Genomic Testing Making Inroads in Cardiology
Adoption of pharmacogenomic testing has trailed behind optimistic projections, particularly in the field of cardiology. But now two recent studies published in The Lancet by the Thrombolysis in Myocardial Infarction Study Group are demonstrating that genetic information can improve risk assessment for coronary artery disease and can identify patients most likely to benefit from preventive statin therapy. Furthermore, pharmacogenomic testing can identify atrial fibrillation patients who are at greater risk for bleeding events early in treatment and would benefit from novel anticoagulant therapy instead of widely-prescribed warfarin. “There are many conditions for which genetic testing can fit very nicely into routine cardiology practice,” Jessica Mega, M.D., lead author of both studies, tells DTET. “Cardiologists are personalizing medicine all the time for patients, by taking into account other variables like diabetes status, creatinine levels, or age. There has been this hesitation around genetic information, but I believe that is eroding.” Genetics IDs Cardiac Risk, Those to Benefit From Statins A genetic risk score identifies individuals at increased risk for heart attack or death from coronary artery disease, according to a study published online March 4 in The Lancet. The researchers say the composite score further identifies those individuals who will derive […]
Genetics IDs Cardiac Risk, Those to Benefit From Statins A genetic risk score identifies individuals at increased risk for heart attack or death from coronary artery disease, according to a study published online March 4 in The Lancet. The researchers say the composite score further identifies those individuals who will derive the most clinical benefit from initiating statin therapy. “Clinical, biochemical, and imaging parameters have been used to stratify cardiovascular risk and potentially to tailor therapy,” writes Mega, who is currently on leave from Harvard University to work on a project with Google X. “Our present analysis suggests that genetics might also have such a role.” The Brigham and Women’s Hospital-based researchers conducted a meta-analysis of 48,421 individuals (3,477 events) participating in five different trials. A genetic risk score was developed based on 27 previously identified single nucleotide polymorphisms associated with heart disease. Individuals were stratified into low (quintile 1), intermediate (quintiles 2 to 4), and high (quintile 5) risk groups. Participants classified as having intermediate or high genetic risk had more than a 30 percent and 70 percent increase in the risk of cardiovascular death or a heart attack, respectively, compared to the lowest risk group. Those with the highest risk though, showed the greatest benefit from statin therapy. Benefits were seen in both primary and prevention of recurrent cardiovascular events. “Debate continues about the use of statins in people at lower risk of coronary heart disease events, especially in primary prevention populations, which is driven by concerns about safety and cost-effectiveness in an extremely broad population,” write the authors. “For that reason, an understanding of the absolute risk reductions achieved with statin therapy in different subgroups could be useful.”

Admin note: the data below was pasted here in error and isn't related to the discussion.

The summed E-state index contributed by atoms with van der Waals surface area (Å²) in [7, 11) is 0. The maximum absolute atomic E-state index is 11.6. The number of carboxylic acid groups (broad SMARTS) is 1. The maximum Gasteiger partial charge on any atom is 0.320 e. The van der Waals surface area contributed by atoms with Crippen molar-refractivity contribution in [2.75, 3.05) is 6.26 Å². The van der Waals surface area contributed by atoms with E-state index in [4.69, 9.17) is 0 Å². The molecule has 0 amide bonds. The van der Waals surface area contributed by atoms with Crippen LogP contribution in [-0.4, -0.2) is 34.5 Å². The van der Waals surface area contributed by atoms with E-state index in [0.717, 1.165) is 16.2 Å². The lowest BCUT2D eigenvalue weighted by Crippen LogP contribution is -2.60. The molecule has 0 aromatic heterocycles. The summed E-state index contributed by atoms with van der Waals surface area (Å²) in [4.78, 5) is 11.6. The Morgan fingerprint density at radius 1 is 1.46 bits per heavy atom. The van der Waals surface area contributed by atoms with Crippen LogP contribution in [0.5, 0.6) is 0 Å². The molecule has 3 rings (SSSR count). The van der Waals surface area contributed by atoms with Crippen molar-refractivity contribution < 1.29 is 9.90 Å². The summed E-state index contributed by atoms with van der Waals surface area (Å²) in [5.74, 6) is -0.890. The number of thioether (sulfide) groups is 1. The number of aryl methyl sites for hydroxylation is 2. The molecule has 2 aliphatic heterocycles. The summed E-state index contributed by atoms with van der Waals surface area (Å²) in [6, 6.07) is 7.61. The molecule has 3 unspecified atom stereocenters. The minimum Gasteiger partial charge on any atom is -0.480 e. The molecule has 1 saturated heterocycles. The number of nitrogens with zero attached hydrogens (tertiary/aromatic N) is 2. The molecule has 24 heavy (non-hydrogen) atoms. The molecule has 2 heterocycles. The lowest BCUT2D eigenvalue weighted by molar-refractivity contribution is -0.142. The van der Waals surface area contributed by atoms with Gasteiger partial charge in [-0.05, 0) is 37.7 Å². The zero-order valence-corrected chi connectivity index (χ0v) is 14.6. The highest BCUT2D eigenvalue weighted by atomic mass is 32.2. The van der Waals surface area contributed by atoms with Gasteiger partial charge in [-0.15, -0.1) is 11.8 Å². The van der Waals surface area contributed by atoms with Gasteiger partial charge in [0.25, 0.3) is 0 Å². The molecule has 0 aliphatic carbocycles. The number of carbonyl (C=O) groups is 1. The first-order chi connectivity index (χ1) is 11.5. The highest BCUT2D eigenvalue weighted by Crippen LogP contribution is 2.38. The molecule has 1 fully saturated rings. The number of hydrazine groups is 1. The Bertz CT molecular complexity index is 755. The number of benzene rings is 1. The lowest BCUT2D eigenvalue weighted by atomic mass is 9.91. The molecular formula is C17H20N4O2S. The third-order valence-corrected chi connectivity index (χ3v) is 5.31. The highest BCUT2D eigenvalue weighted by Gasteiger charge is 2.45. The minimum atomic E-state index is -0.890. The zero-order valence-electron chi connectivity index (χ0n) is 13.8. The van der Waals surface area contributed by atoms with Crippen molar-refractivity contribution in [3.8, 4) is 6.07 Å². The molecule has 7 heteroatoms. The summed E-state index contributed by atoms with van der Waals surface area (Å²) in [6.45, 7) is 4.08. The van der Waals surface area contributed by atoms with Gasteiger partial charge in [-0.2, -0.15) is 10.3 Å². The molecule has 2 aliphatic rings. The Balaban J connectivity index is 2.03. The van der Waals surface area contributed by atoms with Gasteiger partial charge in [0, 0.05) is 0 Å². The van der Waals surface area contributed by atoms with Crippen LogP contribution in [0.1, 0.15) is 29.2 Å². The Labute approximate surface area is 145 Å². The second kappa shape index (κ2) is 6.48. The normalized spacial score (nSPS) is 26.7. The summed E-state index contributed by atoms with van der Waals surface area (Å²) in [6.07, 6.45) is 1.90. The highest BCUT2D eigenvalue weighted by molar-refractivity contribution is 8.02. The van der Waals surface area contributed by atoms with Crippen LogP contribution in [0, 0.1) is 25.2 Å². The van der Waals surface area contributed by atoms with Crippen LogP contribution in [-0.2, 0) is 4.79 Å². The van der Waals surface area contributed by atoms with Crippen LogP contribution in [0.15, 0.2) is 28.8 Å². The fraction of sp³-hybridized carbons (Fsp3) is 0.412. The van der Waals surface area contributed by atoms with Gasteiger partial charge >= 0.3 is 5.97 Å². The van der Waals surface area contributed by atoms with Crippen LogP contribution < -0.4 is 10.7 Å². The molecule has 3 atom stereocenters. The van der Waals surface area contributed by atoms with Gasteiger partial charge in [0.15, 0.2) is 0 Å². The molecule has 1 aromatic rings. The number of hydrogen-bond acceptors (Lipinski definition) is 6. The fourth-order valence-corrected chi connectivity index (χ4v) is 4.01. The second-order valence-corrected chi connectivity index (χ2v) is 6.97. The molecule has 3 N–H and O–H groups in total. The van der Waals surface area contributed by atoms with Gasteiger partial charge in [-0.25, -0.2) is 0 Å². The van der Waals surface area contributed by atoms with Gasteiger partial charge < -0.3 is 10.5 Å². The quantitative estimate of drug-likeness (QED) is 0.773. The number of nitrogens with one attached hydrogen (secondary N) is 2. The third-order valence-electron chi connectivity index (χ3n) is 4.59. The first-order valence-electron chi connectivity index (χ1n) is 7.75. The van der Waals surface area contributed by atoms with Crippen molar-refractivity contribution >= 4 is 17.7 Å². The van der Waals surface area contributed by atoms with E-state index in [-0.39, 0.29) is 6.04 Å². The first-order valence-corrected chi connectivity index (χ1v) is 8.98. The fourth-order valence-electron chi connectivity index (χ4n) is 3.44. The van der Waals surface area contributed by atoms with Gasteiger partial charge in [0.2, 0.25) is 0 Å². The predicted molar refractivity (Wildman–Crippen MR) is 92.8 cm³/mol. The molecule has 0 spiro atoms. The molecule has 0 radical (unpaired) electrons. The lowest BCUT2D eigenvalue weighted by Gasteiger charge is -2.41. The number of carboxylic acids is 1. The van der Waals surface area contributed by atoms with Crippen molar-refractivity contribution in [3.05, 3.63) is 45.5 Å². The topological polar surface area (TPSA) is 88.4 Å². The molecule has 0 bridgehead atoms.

Genetic Variants Raise Warfarin Safety Concerns Patients with genetic polymorphisms in CYP2C9 and VKORC1 are more likely to experience early bleeding upon initiation of warfarin treatment, according to a study published online March 11 in The Lancet. Pharmacogenomic testing can identify atrial fibrillation patients with these variants tied to bleeding risk and can allow clinicians to tailor therapy selection and improve safety outcomes. “Bleeding complications are the most important concern related to warfarin therapy because of the narrow therapeutic range and high degree of variability between individuals,” writes Mega and internationally-based colleagues. “Although these genetic variants affect the warfarin dose required, their effects on clinical outcomes, namely bleeding, remain debated, and payment for genotyping is controversial.” While the U.S. Food and Drug Administration label for warfarin states that genetic variants in the CYP2C9 and VKORC1 genes can assist in optimizing warfarin dosage, a “conclusive link” between these gene variants and bleeding outcomes remains debated. Newer anticoagulants with lower rates of associated bleeding are now available, but are significantly more expensive than warfarin. ENGAGE AF-TIMI 48 was a randomized, double-blinded clinical trial in which patients with atrial fibrillation were assigned to warfarin (dosed to achieve a target international normalized ratio of 2.0 to 3.0), or to higher-dose (60 mg) or lower-dose (30 mg) edoxaban once daily. The trial prespecified genetic analysis for a subgroup of patients (n=14,348). In the current study, the authors assessed genotypes and bleeding events for those taking warfarin and edoxaban. Of the genotyped patients, 4,833 were assigned to warfarin and the majority (61.7 percent) were classified as normal responders, while 35.4 percent were sensitive responders and 2.9 percent were classified as highly sensitive responders. In the first 90 days of therapy, sensitive and highly sensitive responders spent significantly greater proportions of time over-anticoagulated and had increased risks of bleeding with warfarin (31 percent increased risk for sensitive responders and more than 2.6 times greater risk for highly sensitive responders), compared with normal responders. Among participants taking warfarin, 334 had an overt bleeding event in the first 90 days. The researchers say that genotype added “independent information beyond clinical risk scoring.” “Although the increased risk of any overt bleeding was most apparent in the first 90 days, we found a long-term excess of serious bleeding subtypes ... in sensitive and highly sensitive responders receiving warfarin,” write the authors. “Heightened response to even small doses of warfarin might, therefore, make some individuals vulnerable to over-anticoagulation and bleeding from fluctuations in diet, drug–drug interactions, and other environmental factors at any time.” Among patients randomized to either dose of edoxaban, genotype was not significantly associated with an increased risk of bleeding. But for those taking edoxaban, bleeding risk was cut in the first 90 days among sensitive and highly sensitive responders, compared with those taking warfarin. “Warfarin will continue to be used because of low cost and wide availability,” the researchers say. “In cases where there is a plan to use warfarin, genotyping could identify close to 40 percent of patients in whom there is an early increased risk of over-anticoagulation and bleeding with use of standard dosing practices. ... This risk could be substantially mitigated by using edoxaban.” The study was funded by Daiichi Sankyo, the developer of edoxaban. Takeaway: Evidence supporting incorporation of genomic testing into routine cardiology practice is mounting. Genomic data can lead to better risk assessment therapy selection to reduce risk of future events, while mitigating safety concerns.